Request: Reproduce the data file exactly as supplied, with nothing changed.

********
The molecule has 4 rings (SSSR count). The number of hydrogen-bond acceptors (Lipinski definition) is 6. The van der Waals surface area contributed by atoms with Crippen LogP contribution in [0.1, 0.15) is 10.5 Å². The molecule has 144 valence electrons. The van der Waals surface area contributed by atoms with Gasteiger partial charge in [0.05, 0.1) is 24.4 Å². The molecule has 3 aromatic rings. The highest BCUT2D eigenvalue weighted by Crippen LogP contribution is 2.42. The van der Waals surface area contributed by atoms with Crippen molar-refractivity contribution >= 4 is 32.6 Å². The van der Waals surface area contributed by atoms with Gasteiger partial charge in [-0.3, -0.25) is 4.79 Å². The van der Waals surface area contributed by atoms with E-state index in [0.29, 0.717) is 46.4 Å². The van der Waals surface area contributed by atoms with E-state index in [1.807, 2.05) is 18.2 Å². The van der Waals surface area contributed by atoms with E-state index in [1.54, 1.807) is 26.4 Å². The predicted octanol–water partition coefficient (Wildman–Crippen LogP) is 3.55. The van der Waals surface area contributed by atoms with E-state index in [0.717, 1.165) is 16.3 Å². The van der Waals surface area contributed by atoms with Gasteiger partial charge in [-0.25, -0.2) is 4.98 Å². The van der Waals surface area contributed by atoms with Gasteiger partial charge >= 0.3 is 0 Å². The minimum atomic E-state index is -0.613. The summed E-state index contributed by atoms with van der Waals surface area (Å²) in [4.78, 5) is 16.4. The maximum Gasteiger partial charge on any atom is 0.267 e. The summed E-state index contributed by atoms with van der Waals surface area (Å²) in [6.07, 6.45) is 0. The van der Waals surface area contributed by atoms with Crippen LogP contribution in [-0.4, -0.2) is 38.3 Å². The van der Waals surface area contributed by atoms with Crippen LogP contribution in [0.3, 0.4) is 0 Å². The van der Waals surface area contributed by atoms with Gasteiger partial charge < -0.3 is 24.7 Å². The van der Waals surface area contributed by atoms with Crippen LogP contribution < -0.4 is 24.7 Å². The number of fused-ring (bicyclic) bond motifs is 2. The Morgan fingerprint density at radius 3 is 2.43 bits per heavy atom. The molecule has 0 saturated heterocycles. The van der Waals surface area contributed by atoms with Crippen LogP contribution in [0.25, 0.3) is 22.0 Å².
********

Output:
The molecule has 4 rings (SSSR count). The number of hydrogen-bond acceptors (Lipinski definition) is 6. The van der Waals surface area contributed by atoms with Crippen LogP contribution in [0.1, 0.15) is 10.5 Å². The molecule has 144 valence electrons. The van der Waals surface area contributed by atoms with Gasteiger partial charge in [0.05, 0.1) is 24.4 Å². The molecule has 3 aromatic rings. The highest BCUT2D eigenvalue weighted by Crippen LogP contribution is 2.42. The van der Waals surface area contributed by atoms with Crippen molar-refractivity contribution >= 4 is 32.6 Å². The van der Waals surface area contributed by atoms with Gasteiger partial charge in [-0.3, -0.25) is 4.79 Å². The van der Waals surface area contributed by atoms with E-state index in [0.29, 0.717) is 46.4 Å². The van der Waals surface area contributed by atoms with E-state index in [1.807, 2.05) is 18.2 Å². The van der Waals surface area contributed by atoms with E-state index in [1.54, 1.807) is 26.4 Å². The predicted octanol–water partition coefficient (Wildman–Crippen LogP) is 3.55. The van der Waals surface area contributed by atoms with E-state index in [0.717, 1.165) is 16.3 Å². The van der Waals surface area contributed by atoms with Gasteiger partial charge in [-0.25, -0.2) is 4.98 Å². The van der Waals surface area contributed by atoms with Gasteiger partial charge >= 0.3 is 0 Å². The minimum atomic E-state index is -0.613. The summed E-state index contributed by atoms with van der Waals surface area (Å²) in [4.78, 5) is 16.4. The maximum Gasteiger partial charge on any atom is 0.267 e. The summed E-state index contributed by atoms with van der Waals surface area (Å²) in [6.07, 6.45) is 0. The van der Waals surface area contributed by atoms with Crippen LogP contribution in [-0.4, -0.2) is 38.3 Å². The van der Waals surface area contributed by atoms with Crippen LogP contribution in [0.3, 0.4) is 0 Å². The van der Waals surface area contributed by atoms with Gasteiger partial charge < -0.3 is 24.7 Å². The van der Waals surface area contributed by atoms with Crippen LogP contribution < -0.4 is 24.7 Å². The number of fused-ring (bicyclic) bond motifs is 2. The Morgan fingerprint density at radius 3 is 2.43 bits per heavy atom. The molecule has 0 saturated heterocycles. The van der Waals surface area contributed by atoms with Crippen LogP contribution in [0.25, 0.3) is 22.0 Å².